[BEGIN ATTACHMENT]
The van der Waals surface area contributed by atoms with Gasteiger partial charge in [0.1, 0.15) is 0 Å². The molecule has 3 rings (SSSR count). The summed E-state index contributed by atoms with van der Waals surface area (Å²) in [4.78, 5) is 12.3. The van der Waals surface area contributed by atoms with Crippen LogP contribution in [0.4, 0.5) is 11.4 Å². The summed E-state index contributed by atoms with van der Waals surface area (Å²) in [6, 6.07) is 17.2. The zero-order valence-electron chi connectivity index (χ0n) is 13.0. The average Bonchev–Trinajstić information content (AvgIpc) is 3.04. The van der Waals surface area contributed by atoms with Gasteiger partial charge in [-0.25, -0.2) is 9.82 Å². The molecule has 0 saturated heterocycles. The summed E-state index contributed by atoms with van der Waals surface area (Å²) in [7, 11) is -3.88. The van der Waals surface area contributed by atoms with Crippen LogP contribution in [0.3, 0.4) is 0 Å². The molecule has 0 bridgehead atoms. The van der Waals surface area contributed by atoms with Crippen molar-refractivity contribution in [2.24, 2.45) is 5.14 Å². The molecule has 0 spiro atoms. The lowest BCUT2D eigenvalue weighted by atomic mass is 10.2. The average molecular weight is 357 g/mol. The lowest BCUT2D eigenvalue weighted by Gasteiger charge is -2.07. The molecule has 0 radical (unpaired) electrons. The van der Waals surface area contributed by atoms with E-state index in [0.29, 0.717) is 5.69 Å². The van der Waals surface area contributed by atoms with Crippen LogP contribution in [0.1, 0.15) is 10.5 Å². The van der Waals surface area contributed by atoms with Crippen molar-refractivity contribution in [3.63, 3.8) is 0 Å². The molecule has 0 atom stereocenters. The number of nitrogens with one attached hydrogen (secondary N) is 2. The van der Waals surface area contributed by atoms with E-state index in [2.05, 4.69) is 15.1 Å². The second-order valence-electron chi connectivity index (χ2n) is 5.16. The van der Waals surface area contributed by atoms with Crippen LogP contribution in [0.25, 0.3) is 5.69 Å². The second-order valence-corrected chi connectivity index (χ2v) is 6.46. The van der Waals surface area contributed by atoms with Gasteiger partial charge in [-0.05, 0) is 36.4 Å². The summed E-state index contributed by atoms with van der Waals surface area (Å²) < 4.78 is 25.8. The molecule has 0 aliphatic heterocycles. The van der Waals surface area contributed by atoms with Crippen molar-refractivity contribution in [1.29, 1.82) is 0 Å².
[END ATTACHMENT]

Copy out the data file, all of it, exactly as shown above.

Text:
The van der Waals surface area contributed by atoms with Gasteiger partial charge in [0.1, 0.15) is 0 Å². The molecule has 3 rings (SSSR count). The summed E-state index contributed by atoms with van der Waals surface area (Å²) in [4.78, 5) is 12.3. The van der Waals surface area contributed by atoms with Crippen LogP contribution in [0.4, 0.5) is 11.4 Å². The summed E-state index contributed by atoms with van der Waals surface area (Å²) in [6, 6.07) is 17.2. The zero-order valence-electron chi connectivity index (χ0n) is 13.0. The average Bonchev–Trinajstić information content (AvgIpc) is 3.04. The van der Waals surface area contributed by atoms with Gasteiger partial charge in [-0.25, -0.2) is 9.82 Å². The molecule has 0 saturated heterocycles. The summed E-state index contributed by atoms with van der Waals surface area (Å²) in [7, 11) is -3.88. The van der Waals surface area contributed by atoms with Crippen LogP contribution in [0.3, 0.4) is 0 Å². The molecule has 0 bridgehead atoms. The van der Waals surface area contributed by atoms with Crippen molar-refractivity contribution in [2.24, 2.45) is 5.14 Å². The molecule has 0 spiro atoms. The lowest BCUT2D eigenvalue weighted by atomic mass is 10.2. The average molecular weight is 357 g/mol. The lowest BCUT2D eigenvalue weighted by Gasteiger charge is -2.07. The molecule has 0 radical (unpaired) electrons. The van der Waals surface area contributed by atoms with E-state index in [0.29, 0.717) is 5.69 Å². The van der Waals surface area contributed by atoms with Crippen LogP contribution in [0.1, 0.15) is 10.5 Å². The van der Waals surface area contributed by atoms with Crippen molar-refractivity contribution in [3.63, 3.8) is 0 Å². The molecule has 0 atom stereocenters. The number of nitrogens with one attached hydrogen (secondary N) is 2. The van der Waals surface area contributed by atoms with E-state index in [2.05, 4.69) is 15.1 Å². The second-order valence-electron chi connectivity index (χ2n) is 5.16. The van der Waals surface area contributed by atoms with Crippen LogP contribution in [0.25, 0.3) is 5.69 Å². The second-order valence-corrected chi connectivity index (χ2v) is 6.46. The van der Waals surface area contributed by atoms with Gasteiger partial charge in [-0.05, 0) is 36.4 Å². The summed E-state index contributed by atoms with van der Waals surface area (Å²) < 4.78 is 25.8. The molecule has 0 aliphatic heterocycles. The van der Waals surface area contributed by atoms with Crippen molar-refractivity contribution in [1.29, 1.82) is 0 Å².